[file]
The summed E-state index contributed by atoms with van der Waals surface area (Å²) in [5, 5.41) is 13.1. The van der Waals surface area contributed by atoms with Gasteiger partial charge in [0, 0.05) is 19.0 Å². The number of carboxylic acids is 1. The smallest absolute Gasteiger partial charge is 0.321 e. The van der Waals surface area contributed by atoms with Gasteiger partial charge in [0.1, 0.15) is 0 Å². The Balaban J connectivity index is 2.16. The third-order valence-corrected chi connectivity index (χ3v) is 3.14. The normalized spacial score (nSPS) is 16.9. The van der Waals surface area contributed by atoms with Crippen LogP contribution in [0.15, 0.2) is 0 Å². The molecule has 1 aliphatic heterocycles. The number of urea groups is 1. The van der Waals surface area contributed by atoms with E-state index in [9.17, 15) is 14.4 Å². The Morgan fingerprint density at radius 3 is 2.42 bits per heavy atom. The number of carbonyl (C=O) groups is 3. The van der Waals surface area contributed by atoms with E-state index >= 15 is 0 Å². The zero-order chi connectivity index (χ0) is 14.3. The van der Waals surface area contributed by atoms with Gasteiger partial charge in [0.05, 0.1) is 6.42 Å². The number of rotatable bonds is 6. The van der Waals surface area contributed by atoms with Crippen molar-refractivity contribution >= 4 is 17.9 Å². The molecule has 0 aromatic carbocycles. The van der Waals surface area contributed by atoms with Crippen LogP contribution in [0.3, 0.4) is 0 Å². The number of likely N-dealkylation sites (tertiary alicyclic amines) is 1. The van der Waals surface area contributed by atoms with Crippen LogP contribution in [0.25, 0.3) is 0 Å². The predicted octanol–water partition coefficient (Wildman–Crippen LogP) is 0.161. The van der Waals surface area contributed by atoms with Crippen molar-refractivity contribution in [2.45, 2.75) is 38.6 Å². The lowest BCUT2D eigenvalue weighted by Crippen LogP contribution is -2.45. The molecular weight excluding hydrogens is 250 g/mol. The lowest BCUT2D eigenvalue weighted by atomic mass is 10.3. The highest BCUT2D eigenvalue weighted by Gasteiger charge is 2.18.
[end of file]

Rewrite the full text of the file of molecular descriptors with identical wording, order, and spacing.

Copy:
The summed E-state index contributed by atoms with van der Waals surface area (Å²) in [5, 5.41) is 13.1. The van der Waals surface area contributed by atoms with Gasteiger partial charge in [0, 0.05) is 19.0 Å². The number of carboxylic acids is 1. The smallest absolute Gasteiger partial charge is 0.321 e. The van der Waals surface area contributed by atoms with Gasteiger partial charge in [0.1, 0.15) is 0 Å². The Balaban J connectivity index is 2.16. The third-order valence-corrected chi connectivity index (χ3v) is 3.14. The normalized spacial score (nSPS) is 16.9. The van der Waals surface area contributed by atoms with Crippen LogP contribution in [0.15, 0.2) is 0 Å². The molecule has 1 aliphatic heterocycles. The number of urea groups is 1. The van der Waals surface area contributed by atoms with E-state index in [9.17, 15) is 14.4 Å². The Morgan fingerprint density at radius 3 is 2.42 bits per heavy atom. The number of carbonyl (C=O) groups is 3. The van der Waals surface area contributed by atoms with E-state index >= 15 is 0 Å². The zero-order chi connectivity index (χ0) is 14.3. The van der Waals surface area contributed by atoms with Gasteiger partial charge in [0.05, 0.1) is 6.42 Å². The number of rotatable bonds is 6. The van der Waals surface area contributed by atoms with Crippen molar-refractivity contribution >= 4 is 17.9 Å². The molecule has 0 aromatic carbocycles. The van der Waals surface area contributed by atoms with Crippen LogP contribution in [0.3, 0.4) is 0 Å². The number of likely N-dealkylation sites (tertiary alicyclic amines) is 1. The van der Waals surface area contributed by atoms with Crippen LogP contribution in [0.25, 0.3) is 0 Å². The predicted octanol–water partition coefficient (Wildman–Crippen LogP) is 0.161. The van der Waals surface area contributed by atoms with Crippen molar-refractivity contribution in [2.45, 2.75) is 38.6 Å². The lowest BCUT2D eigenvalue weighted by Crippen LogP contribution is -2.45. The molecular weight excluding hydrogens is 250 g/mol. The lowest BCUT2D eigenvalue weighted by atomic mass is 10.3. The highest BCUT2D eigenvalue weighted by Gasteiger charge is 2.18.